Trump hits July media rating of 90 for #2 rank among 2016 presidential contenders.

First, let’s get Donald Trump‘s spectacular media rating position out on the table.  There’s no question he’s pulling strong ratings.  His current topline rating is up+1 point at an extreme rating position of 90, ranking him #2 behind media frontrunner Hillary Clinton at 94.  His momentum is still strong at +29% this month and he’s up +22% over the same period in 2014 when he first suggested he’d make a run for the GOP.

Trumps’ media value numbers are equally impressive.  This month he generated $44M in media value, taking his cumulative 12-month tally to $183M.  Both numbers are well below Hillary Clinton’s media values, but among his GOP rivals, he’s doing quite well.

And since the 2016 election is a contest, rank position is critical and Trump has leapt past most of his chief GOP rivals since June.

But here’s where things get interesting.

I’ll avoid commenting on the chances of Trump taking the GOP nomination as the trove of political analysts are shaping that argument.  I did want to remind media observers that Donald Trump’s media ramp-up is a mirror image of Herman Cain’s 2011/2012 numbers. Actually, Herman Cain was doing a little better than The Donald at this point in 2011.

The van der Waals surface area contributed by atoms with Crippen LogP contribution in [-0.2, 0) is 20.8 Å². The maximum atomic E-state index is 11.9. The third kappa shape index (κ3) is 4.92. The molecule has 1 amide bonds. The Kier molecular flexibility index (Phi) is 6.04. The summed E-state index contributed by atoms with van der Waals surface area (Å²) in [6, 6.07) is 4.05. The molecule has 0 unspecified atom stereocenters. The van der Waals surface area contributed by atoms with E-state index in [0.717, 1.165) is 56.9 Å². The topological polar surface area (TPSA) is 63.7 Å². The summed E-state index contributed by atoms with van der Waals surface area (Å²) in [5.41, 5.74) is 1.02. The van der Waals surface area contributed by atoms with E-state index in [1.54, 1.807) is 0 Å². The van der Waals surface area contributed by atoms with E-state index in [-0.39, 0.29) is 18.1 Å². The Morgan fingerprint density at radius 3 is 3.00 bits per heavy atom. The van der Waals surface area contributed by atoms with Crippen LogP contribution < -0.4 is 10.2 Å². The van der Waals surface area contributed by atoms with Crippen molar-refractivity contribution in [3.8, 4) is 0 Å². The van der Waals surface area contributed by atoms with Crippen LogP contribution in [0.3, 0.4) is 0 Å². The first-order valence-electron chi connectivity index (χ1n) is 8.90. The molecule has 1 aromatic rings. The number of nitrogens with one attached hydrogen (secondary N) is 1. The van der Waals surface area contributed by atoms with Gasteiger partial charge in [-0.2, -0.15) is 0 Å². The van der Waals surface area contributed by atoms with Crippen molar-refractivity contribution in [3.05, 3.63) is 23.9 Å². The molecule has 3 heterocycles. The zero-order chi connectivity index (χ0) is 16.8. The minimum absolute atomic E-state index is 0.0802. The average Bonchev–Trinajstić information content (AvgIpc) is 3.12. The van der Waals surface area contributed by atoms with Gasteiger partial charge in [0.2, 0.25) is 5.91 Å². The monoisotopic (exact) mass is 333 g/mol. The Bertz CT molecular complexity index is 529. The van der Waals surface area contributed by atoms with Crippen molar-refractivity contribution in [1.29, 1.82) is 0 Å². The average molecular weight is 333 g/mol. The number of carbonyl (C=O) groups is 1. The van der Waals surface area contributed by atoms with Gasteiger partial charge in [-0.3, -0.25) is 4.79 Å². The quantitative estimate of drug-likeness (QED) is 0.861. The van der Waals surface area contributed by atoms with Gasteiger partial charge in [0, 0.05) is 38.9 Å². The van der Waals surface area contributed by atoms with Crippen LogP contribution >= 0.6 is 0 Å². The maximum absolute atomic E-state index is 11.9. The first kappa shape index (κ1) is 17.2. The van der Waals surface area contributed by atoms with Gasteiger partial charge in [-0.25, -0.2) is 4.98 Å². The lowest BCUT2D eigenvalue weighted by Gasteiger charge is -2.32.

Here’s the Herman Cain media picture … and the roller coaster fall that whisked the candidate into obscurity when the race moved beyond the Florida primary (which Cain won in the straw poll).

There’s no amazing media revelation here except that a 90+ rating can erode just as fast as it was built — and even faster in a primary setting where losses mean exclusion from any future media spotlight.  The presidential election is a combination of sprint intervals and a really grueling marathon.  Like Herman Cain and his 9-9-9 tax plan, Donald Trump has caught the media’s attention with something new and different.  How long that can sustain a candidate across the primary season is the big question.

If the GOP race becomes a national media slugfest, then Trump is a dangerous candidate for his fellow GOP competitors.  But if the 2016 primary looks like just about every other primary and the ensuing state-by-state, county-by-county battle for votes, then he may follow Herman Cain’s profile into media oblivion.  Not that Trump needs the media attention.  Even without the presidential election Donald Trump was still pulling impressive rating numbers as a business tycoon and TV personality.